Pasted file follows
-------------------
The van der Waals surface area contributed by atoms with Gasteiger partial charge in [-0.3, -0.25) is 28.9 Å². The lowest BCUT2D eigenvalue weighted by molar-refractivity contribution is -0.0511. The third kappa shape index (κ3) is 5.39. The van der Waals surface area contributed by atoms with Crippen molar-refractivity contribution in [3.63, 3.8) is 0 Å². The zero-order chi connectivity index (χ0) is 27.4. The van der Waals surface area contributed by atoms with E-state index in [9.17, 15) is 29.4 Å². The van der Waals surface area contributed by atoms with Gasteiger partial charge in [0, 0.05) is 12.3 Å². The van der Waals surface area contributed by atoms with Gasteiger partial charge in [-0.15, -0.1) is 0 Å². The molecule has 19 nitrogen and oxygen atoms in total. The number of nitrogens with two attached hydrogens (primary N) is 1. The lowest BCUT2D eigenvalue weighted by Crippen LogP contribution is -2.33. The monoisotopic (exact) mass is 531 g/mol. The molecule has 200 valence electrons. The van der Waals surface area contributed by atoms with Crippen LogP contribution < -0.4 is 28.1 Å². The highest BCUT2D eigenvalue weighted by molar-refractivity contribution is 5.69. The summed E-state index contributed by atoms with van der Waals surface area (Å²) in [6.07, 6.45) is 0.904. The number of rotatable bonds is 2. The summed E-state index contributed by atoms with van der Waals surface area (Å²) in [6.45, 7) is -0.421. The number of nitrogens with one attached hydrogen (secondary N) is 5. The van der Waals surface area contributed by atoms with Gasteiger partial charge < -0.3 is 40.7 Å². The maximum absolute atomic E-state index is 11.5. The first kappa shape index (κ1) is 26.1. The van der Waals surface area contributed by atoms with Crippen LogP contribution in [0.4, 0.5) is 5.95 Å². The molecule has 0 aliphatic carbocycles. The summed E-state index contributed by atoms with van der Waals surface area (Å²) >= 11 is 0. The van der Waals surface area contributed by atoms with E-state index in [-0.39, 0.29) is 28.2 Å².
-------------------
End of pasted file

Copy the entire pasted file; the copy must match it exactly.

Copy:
The van der Waals surface area contributed by atoms with Gasteiger partial charge in [-0.3, -0.25) is 28.9 Å². The lowest BCUT2D eigenvalue weighted by molar-refractivity contribution is -0.0511. The third kappa shape index (κ3) is 5.39. The van der Waals surface area contributed by atoms with Crippen molar-refractivity contribution in [3.63, 3.8) is 0 Å². The zero-order chi connectivity index (χ0) is 27.4. The van der Waals surface area contributed by atoms with E-state index in [9.17, 15) is 29.4 Å². The van der Waals surface area contributed by atoms with Gasteiger partial charge in [0, 0.05) is 12.3 Å². The van der Waals surface area contributed by atoms with Gasteiger partial charge in [-0.15, -0.1) is 0 Å². The molecule has 19 nitrogen and oxygen atoms in total. The number of nitrogens with two attached hydrogens (primary N) is 1. The lowest BCUT2D eigenvalue weighted by Crippen LogP contribution is -2.33. The monoisotopic (exact) mass is 531 g/mol. The molecule has 200 valence electrons. The van der Waals surface area contributed by atoms with Crippen LogP contribution < -0.4 is 28.1 Å². The highest BCUT2D eigenvalue weighted by molar-refractivity contribution is 5.69. The summed E-state index contributed by atoms with van der Waals surface area (Å²) in [6.07, 6.45) is 0.904. The number of rotatable bonds is 2. The summed E-state index contributed by atoms with van der Waals surface area (Å²) in [6.45, 7) is -0.421. The number of nitrogens with one attached hydrogen (secondary N) is 5. The van der Waals surface area contributed by atoms with Gasteiger partial charge < -0.3 is 40.7 Å². The maximum absolute atomic E-state index is 11.5. The first kappa shape index (κ1) is 26.1. The van der Waals surface area contributed by atoms with Crippen LogP contribution in [0.4, 0.5) is 5.95 Å². The molecule has 0 aliphatic carbocycles. The summed E-state index contributed by atoms with van der Waals surface area (Å²) >= 11 is 0. The van der Waals surface area contributed by atoms with E-state index in [-0.39, 0.29) is 28.2 Å².